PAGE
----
Many press experts, including Dan Gillmor who published “We The Media,” told small businesses, large businesses, and even lone entrepreneurs that they could be the media. Thanks to digital technology, you could have the reach of a multi-national corporation with a promotional budget of billions.
For some of you who have been early adopters of websites, webinars, blogs, podcasts, videos for YouTube, photo-sharing, setting up a Facebook fanpage, and tweeting, that has worked out well. Your outreach converted into actions such as more guests at your restaurant and more emails to your state senator to lobby for or against such and such a regulation. In addition, since attention gets attention, the external media started coming to you, particularly your special events.
For those of you who haven’t taken that digital leap into being the media, there’s urgency. More constitutencies, ranging from prospects and current customers/clients to elected officials and local and regional media, are coming to your website. There they now expect you to have a “Media Center.” For some that is their first stop instead of “About Us.” In addition, if there is a crisis, your own Media Center provides one of the platforms from which you will handle it.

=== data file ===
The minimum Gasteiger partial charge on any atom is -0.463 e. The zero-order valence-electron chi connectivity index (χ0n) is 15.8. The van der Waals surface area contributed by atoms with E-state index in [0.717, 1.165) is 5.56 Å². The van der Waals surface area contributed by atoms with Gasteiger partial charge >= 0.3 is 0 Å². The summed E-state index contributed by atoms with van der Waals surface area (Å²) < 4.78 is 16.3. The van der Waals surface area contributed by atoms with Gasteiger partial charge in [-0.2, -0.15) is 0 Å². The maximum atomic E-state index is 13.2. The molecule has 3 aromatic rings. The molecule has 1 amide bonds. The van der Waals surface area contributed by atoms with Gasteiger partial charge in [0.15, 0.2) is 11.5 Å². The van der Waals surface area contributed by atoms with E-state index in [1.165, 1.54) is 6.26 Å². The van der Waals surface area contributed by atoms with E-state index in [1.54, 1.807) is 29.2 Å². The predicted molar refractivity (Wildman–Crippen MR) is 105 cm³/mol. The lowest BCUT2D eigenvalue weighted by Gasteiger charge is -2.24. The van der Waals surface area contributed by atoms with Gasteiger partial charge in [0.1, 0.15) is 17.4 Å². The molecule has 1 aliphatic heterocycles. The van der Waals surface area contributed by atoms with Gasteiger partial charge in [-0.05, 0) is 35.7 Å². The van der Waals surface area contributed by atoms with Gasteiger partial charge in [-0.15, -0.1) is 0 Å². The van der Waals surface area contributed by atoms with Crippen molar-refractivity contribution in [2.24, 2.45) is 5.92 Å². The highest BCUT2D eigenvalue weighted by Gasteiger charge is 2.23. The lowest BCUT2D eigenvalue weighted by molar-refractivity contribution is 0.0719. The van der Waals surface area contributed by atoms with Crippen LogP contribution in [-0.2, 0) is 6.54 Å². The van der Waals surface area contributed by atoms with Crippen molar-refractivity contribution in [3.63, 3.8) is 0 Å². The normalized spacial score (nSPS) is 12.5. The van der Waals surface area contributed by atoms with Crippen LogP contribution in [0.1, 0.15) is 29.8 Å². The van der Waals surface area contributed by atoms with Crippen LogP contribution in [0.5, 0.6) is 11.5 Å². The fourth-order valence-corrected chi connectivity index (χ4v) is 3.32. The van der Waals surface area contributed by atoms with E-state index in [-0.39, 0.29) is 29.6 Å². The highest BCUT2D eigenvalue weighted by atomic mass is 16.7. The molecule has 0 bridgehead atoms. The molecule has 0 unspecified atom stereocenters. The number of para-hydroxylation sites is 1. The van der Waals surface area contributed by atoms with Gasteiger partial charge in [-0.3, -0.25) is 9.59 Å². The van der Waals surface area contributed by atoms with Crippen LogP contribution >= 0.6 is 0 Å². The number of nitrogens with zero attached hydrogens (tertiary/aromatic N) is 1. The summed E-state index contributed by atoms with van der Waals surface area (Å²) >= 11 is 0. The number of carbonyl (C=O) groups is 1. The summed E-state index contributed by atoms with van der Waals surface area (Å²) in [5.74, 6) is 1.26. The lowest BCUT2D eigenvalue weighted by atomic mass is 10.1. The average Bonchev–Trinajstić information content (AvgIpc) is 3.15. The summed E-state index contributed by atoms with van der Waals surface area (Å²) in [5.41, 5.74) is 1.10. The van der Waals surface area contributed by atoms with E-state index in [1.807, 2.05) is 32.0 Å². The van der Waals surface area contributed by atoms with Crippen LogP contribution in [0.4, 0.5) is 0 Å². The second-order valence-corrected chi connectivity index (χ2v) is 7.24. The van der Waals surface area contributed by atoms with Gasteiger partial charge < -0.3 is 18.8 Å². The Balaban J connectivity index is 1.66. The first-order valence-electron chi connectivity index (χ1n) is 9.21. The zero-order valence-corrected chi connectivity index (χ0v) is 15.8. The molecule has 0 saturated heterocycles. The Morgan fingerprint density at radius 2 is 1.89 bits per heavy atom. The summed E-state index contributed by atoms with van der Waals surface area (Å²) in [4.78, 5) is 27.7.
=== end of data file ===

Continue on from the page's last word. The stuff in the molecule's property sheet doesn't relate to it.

What should be in your Media Center? Everything which tells your story. That includes videos you put on YouTube, external coverage by the press, press releases, announcements, case studies, clips of ads, white papers, podcasts, webinars, speeches, earnings reports, blog posts which have gone viral, live-tweeting, and photos. The beauty of the Media Center is that you tell your story in your own voice, on your schedule.
Kate Sirignano, founder of Image Marketing Consultants, provides complimentary consultants on Public Relations, Social Media, Marketing, Partnerships, Advertising, and Special Events email@example.com, 203-404-4868.